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Guard Rails: Enforcement Wanted

25th October 1957
Page 40
Page 40, 25th October 1957 — Guard Rails: Enforcement Wanted
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Which of the following most accurately describes the problem?

SIK proposals were submitted to the delegates during a Road Safety Forum. Only one was carried. It advocated the more extensive use of guard rails at pedestrian crossings and that. it be made illegal for a pedestrian to disregard them.

It was moved by Supt. K. G. Bowen, of Glamorgan constabulary, . who thought that Government departments were not giving a strong enough lead in this respect. Propaganda meant nothing to thousands of people and there was a farcical disregard of guard rails by pedestrians.

Replying for the Ministry of Transport, Mr. D. F. Allen said that the Road Traffic Act, 1956, granted powers whereby at individual crossings, lightcontrolled or zebra, pedestrians could be compelled to cross only at the place provided. That power had not yet been used.

The second resolution brought forth some complimentary remarks about heavy-lorry drivers.

It was proposed that " owing to the prevailing and increasing practice of drivers of heavy vehicles using their lights to give informative signals to other drivers and the meaning of those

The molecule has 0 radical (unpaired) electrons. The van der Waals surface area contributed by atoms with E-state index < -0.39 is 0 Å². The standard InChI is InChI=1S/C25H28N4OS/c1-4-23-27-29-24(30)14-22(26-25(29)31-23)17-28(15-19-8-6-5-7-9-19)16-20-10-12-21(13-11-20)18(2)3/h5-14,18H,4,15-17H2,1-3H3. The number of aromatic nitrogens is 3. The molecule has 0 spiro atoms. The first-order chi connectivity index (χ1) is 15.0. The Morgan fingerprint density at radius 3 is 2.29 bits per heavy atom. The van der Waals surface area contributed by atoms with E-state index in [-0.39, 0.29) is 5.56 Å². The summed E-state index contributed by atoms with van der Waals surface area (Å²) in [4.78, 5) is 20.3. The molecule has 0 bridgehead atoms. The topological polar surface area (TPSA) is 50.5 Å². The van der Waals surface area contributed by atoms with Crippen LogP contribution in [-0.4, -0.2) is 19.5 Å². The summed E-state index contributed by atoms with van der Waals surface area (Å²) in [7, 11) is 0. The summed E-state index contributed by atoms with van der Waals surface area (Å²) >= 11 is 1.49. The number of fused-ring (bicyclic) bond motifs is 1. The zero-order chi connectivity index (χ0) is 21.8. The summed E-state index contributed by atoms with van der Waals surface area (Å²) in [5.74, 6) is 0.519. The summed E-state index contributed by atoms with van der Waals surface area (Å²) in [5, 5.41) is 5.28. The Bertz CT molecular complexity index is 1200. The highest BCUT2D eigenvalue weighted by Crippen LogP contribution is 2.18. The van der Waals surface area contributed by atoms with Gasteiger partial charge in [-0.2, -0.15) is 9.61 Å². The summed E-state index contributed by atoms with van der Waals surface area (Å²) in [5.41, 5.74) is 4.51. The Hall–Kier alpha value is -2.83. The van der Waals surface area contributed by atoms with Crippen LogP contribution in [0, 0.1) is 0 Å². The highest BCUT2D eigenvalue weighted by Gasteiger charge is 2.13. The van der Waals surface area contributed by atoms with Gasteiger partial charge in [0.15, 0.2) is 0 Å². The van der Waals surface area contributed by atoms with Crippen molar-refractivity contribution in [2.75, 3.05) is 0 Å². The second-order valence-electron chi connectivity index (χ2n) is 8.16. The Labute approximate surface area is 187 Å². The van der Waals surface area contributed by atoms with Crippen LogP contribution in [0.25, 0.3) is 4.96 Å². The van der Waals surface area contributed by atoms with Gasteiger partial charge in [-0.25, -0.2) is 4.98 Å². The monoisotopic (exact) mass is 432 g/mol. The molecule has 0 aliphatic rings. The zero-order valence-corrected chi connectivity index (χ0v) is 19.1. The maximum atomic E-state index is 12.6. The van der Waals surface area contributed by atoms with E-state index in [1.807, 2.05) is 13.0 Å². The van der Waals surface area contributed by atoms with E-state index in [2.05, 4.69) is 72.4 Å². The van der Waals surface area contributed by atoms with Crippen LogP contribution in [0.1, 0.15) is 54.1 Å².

signals not being generally known to all other road users, the signals should be codified and the widest publicity given: to the Bsok,in order that all road users maY;ktfOw-what each signal means, or alternatikely that the use of these signals be forbidden."

Cllr. S. J. Williams, of Ashford, Kent, opposed the motion. The code was, he said, confined to heavylorry drivers, whose driving was an example to all other road users. Mr. C. W. Ritchie reiterated that these signals were the essence of the experience of the best drivers over a number of years.

Both parts of the proposal were lost.

A controversial proposal was moved by Mr. F. R. Gray, chief constable of Salford. It was that consideration be given to the creation of driving schools administered by local authorities. Their cost should be met from additional motor taxation. Nearly all the speakers were antagonistic to the latter portion of the proposal.

Mr. C. North, replying for the Ministry of Transport, said that in the Ministry's experience new drivers who had been taught by friends were often at least as good as those who relied entirely on professional instruction.

The proposal was defeated by an overwhelming majority.

Cllr. E. Kirkwood, chairman of Hull Road Safety Committee, moved a resolution that where two roads of equal classification (or no classification) cross, either the right-hand rule, or some positive instruction, should be made to apply, and signs indicating this should be provided.

Mr. R. 0. Huddleston, safety director of the United States Air Forces in Europe, suggested that the driving rule for roundabouts in Wiesbaden, Germany, might be successfully adopted; there the driver in the circle had the right of way.

Mr. Allen, replying for the Ministry, said that greater safety was achieved not by a further set of rules, but by allowing drivers to exercise courtesy.

Voting appeared to be equal.

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